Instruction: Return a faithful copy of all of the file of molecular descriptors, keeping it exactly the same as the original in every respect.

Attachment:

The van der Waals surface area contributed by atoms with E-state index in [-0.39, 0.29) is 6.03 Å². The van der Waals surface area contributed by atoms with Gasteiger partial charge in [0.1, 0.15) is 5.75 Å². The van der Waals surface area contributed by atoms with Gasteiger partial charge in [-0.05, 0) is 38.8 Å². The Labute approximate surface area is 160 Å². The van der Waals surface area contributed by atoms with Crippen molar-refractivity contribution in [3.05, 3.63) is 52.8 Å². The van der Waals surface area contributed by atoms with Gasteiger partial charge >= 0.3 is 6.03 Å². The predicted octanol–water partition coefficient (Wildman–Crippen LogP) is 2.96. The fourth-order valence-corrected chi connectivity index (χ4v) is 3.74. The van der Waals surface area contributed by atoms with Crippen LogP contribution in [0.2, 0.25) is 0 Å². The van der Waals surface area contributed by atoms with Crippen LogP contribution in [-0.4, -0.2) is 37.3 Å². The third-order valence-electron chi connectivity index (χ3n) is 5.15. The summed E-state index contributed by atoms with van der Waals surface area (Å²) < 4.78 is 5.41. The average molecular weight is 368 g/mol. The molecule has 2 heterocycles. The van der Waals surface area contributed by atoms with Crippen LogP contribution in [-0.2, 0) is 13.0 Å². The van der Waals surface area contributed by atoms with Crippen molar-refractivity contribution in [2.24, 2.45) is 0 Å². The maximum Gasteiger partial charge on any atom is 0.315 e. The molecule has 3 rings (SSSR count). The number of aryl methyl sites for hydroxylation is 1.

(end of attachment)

The van der Waals surface area contributed by atoms with E-state index in [-0.39, 0.29) is 6.03 Å². The van der Waals surface area contributed by atoms with Gasteiger partial charge in [0.1, 0.15) is 5.75 Å². The van der Waals surface area contributed by atoms with Gasteiger partial charge in [-0.05, 0) is 38.8 Å². The Labute approximate surface area is 160 Å². The van der Waals surface area contributed by atoms with Crippen molar-refractivity contribution in [3.05, 3.63) is 52.8 Å². The van der Waals surface area contributed by atoms with Gasteiger partial charge >= 0.3 is 6.03 Å². The predicted octanol–water partition coefficient (Wildman–Crippen LogP) is 2.96. The fourth-order valence-corrected chi connectivity index (χ4v) is 3.74. The van der Waals surface area contributed by atoms with Crippen LogP contribution in [0.2, 0.25) is 0 Å². The van der Waals surface area contributed by atoms with Crippen LogP contribution in [-0.4, -0.2) is 37.3 Å². The third-order valence-electron chi connectivity index (χ3n) is 5.15. The summed E-state index contributed by atoms with van der Waals surface area (Å²) < 4.78 is 5.41. The average molecular weight is 368 g/mol. The molecule has 2 heterocycles. The van der Waals surface area contributed by atoms with Crippen LogP contribution in [-0.2, 0) is 13.0 Å². The van der Waals surface area contributed by atoms with Crippen molar-refractivity contribution in [2.24, 2.45) is 0 Å². The maximum Gasteiger partial charge on any atom is 0.315 e. The molecule has 3 rings (SSSR count). The number of aryl methyl sites for hydroxylation is 1.